Jews vs. Gentiles

Ephesians 2:11-22

Since God chose Abraham to be the father of His people, Israel has separated itself from other people.  In the Bible, all other people who are not Jews are called Gentiles because they are not descendants of Abraham, with whom God made His covenant. Paul reminds the Ephesians that at one time, they were foreigners to God’s covenant.

However when Jesus came, he changed the relationship between Jew and Gentile. No longer were Gentiles separated from Jews, and no longer were the Jews the only chosen people. God, through Jesus’ sacrifice, has created peace for all people and broken down the wall of division that had separated Jew from Gentile for ages.  In the new community, there is no Jew or Gentile because Jesus has reconciled both to God. Now we, as Gentiles, are no longer strangers to God. We must remember though that we can often become like the Jews, thinking that we are the chosen ones who need to separate ourselves from those people who are strangers to us. How can we, like Jesus, have a generous grace for all people? How can we show others that in this new family of God, there is no slave or free, male or female, Gentile or Jew? Let us always remember that Jesus has torn down the wall that once separated people, so we must also strive to break down our own barriers against people.

Ntate Neo

Other thoughts:

While I have not done an exhaustive study of the Pentateuch before, I did some extra reading and skimming of the content these past few days, and I did not see as much encouragement to separate from the Gentiles as I would have thought. Paul makes it sound as though God did not make a possible way for the Gentiles to join his chosen people when he introduced the old covenant, but I do not see that in the Pentateuch. In fact, the laws that I see about the foreigner or stranger are more about welcoming him or her into the community and providing for them. In fact one of the verses in Leviticus says that the Israelites should treat a foreigner as one of their own people.

Interesting also that in light of the law, God commanded the Israelites in the book of Joshua to wipe out most, if not all, of the Gentile communities in the Promised Land, including men, women, and children. This does not seem like welcoming the foreigner into the midst of the community. I continue to wonder why God decided that all of the people in those communities needed to be annihilated.

I wonder if the common thought surrounding the time of Jesus, in light of all of the previous persecution under different empirical rulers, was that the Israelites needed to be even more vigilant in separating from the Gentiles around them. While Paul was growing up then, he would have learned that God had chosen the Israelites and the Israelites only as His chosen people. There was no room for the Gentile “dogs” to be a part of the community, so welcoming them would be very difficult.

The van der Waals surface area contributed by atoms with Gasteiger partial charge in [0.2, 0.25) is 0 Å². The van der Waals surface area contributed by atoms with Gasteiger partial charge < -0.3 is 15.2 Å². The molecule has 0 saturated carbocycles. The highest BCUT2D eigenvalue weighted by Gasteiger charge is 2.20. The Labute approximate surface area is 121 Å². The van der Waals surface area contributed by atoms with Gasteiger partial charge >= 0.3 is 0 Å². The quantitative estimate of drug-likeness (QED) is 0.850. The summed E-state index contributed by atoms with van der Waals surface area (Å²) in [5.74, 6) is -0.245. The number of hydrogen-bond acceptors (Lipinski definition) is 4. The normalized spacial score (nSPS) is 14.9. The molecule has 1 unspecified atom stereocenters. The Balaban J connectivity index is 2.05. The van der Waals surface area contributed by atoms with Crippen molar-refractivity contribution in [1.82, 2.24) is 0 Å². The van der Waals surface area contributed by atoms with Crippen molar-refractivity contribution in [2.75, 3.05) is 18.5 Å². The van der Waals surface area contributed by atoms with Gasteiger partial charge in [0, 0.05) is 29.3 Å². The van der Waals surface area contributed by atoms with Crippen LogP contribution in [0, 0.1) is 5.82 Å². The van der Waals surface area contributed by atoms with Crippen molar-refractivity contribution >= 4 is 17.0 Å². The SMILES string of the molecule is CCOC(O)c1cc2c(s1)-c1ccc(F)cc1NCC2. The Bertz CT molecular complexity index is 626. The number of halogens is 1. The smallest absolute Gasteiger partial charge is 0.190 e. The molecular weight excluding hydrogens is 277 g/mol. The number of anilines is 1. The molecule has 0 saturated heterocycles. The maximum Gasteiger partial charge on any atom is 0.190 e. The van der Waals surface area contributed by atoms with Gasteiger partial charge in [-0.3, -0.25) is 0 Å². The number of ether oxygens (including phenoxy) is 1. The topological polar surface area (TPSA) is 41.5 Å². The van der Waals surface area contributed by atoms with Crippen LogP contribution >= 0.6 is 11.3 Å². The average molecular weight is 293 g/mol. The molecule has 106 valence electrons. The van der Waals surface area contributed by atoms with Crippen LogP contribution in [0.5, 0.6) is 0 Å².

Then when the new Christian converts began preaching that God was also trying to redeem all Jews AND Gentiles, the religious people in power needed to put a stop to such foolishness, so people like Paul started murdering as many converts as possible. Paul’s learnings, in spite of what God spoke to Peter in a dream about the Gentiles, still guided his thinking about non-Jewish people. In his thinking, there was no chance for the Gentile to join in the covenant before Jesus, but I do not think that this rule would be obvious from the OT law.

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~ by randallkoehler on March 1, 2012.

One Response to “Jews vs. Gentiles”

  1. In my Old Testament class, we talked about God wanting the Israelites to destroy all the Gentiles in the Promised Land. My professor’s explanation for that was that the people who lived there were so into their pagan ways that if they stayed there with the Israelites, they would turn the Israelites toward their gods. The Israelites don’t end up killing all the natives and do end up worshipping Baal and Asherah on many occasions. My professor suggested that maybe God had tried to get through to the people of that land for a long time prior to the Israelites coming, but they were too stuck in their ways to listen. Maybe God was just looking out for what was best for His people. I don’t know if this is an explanation you like or even cared to hear, but you said that you wondered, so I thought I would share with you what I have learned/an explanation I was given. By the way, loved the pictures you added in the other post! Thanks for sharing!

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